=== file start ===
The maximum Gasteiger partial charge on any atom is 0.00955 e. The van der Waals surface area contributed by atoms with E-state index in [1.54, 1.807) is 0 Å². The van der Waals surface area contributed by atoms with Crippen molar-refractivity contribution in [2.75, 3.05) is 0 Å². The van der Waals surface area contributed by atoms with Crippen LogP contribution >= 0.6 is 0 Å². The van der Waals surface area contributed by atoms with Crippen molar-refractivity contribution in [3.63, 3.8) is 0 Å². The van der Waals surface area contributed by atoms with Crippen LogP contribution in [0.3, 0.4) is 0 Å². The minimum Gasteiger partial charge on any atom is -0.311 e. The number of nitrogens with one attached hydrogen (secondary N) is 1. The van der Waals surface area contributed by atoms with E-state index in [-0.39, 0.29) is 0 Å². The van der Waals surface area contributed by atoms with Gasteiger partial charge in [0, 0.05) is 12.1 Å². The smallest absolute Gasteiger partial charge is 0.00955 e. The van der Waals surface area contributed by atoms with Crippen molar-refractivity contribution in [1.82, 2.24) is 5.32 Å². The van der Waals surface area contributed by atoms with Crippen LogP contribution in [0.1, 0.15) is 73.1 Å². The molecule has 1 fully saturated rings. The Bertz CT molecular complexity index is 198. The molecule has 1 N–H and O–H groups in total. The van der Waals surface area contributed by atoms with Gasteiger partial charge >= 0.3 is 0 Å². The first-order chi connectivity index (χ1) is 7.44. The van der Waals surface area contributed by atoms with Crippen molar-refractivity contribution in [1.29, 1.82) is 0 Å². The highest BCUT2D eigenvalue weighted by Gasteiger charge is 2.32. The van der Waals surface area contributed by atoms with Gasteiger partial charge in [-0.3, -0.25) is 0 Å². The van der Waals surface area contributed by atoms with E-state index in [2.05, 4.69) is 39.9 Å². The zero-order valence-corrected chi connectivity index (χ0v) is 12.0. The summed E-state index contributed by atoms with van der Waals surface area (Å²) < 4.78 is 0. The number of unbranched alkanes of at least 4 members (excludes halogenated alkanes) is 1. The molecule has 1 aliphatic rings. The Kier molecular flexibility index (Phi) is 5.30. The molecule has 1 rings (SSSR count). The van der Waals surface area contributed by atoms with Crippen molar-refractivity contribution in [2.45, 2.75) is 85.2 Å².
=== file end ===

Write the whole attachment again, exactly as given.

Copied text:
The maximum Gasteiger partial charge on any atom is 0.00955 e. The van der Waals surface area contributed by atoms with E-state index in [1.54, 1.807) is 0 Å². The van der Waals surface area contributed by atoms with Crippen molar-refractivity contribution in [2.75, 3.05) is 0 Å². The van der Waals surface area contributed by atoms with Crippen LogP contribution >= 0.6 is 0 Å². The van der Waals surface area contributed by atoms with Crippen molar-refractivity contribution in [3.63, 3.8) is 0 Å². The van der Waals surface area contributed by atoms with Crippen LogP contribution in [0.3, 0.4) is 0 Å². The minimum Gasteiger partial charge on any atom is -0.311 e. The number of nitrogens with one attached hydrogen (secondary N) is 1. The van der Waals surface area contributed by atoms with E-state index in [-0.39, 0.29) is 0 Å². The van der Waals surface area contributed by atoms with Gasteiger partial charge in [0, 0.05) is 12.1 Å². The smallest absolute Gasteiger partial charge is 0.00955 e. The van der Waals surface area contributed by atoms with Crippen molar-refractivity contribution in [1.82, 2.24) is 5.32 Å². The van der Waals surface area contributed by atoms with Crippen LogP contribution in [0.1, 0.15) is 73.1 Å². The molecule has 1 fully saturated rings. The Bertz CT molecular complexity index is 198. The molecule has 1 N–H and O–H groups in total. The van der Waals surface area contributed by atoms with Gasteiger partial charge >= 0.3 is 0 Å². The first-order chi connectivity index (χ1) is 7.44. The van der Waals surface area contributed by atoms with Crippen molar-refractivity contribution in [1.29, 1.82) is 0 Å². The highest BCUT2D eigenvalue weighted by Gasteiger charge is 2.32. The van der Waals surface area contributed by atoms with Gasteiger partial charge in [-0.3, -0.25) is 0 Å². The van der Waals surface area contributed by atoms with E-state index in [2.05, 4.69) is 39.9 Å². The zero-order valence-corrected chi connectivity index (χ0v) is 12.0. The summed E-state index contributed by atoms with van der Waals surface area (Å²) < 4.78 is 0. The number of unbranched alkanes of at least 4 members (excludes halogenated alkanes) is 1. The molecule has 1 aliphatic rings. The Kier molecular flexibility index (Phi) is 5.30. The molecule has 1 rings (SSSR count). The van der Waals surface area contributed by atoms with Crippen molar-refractivity contribution in [2.45, 2.75) is 85.2 Å².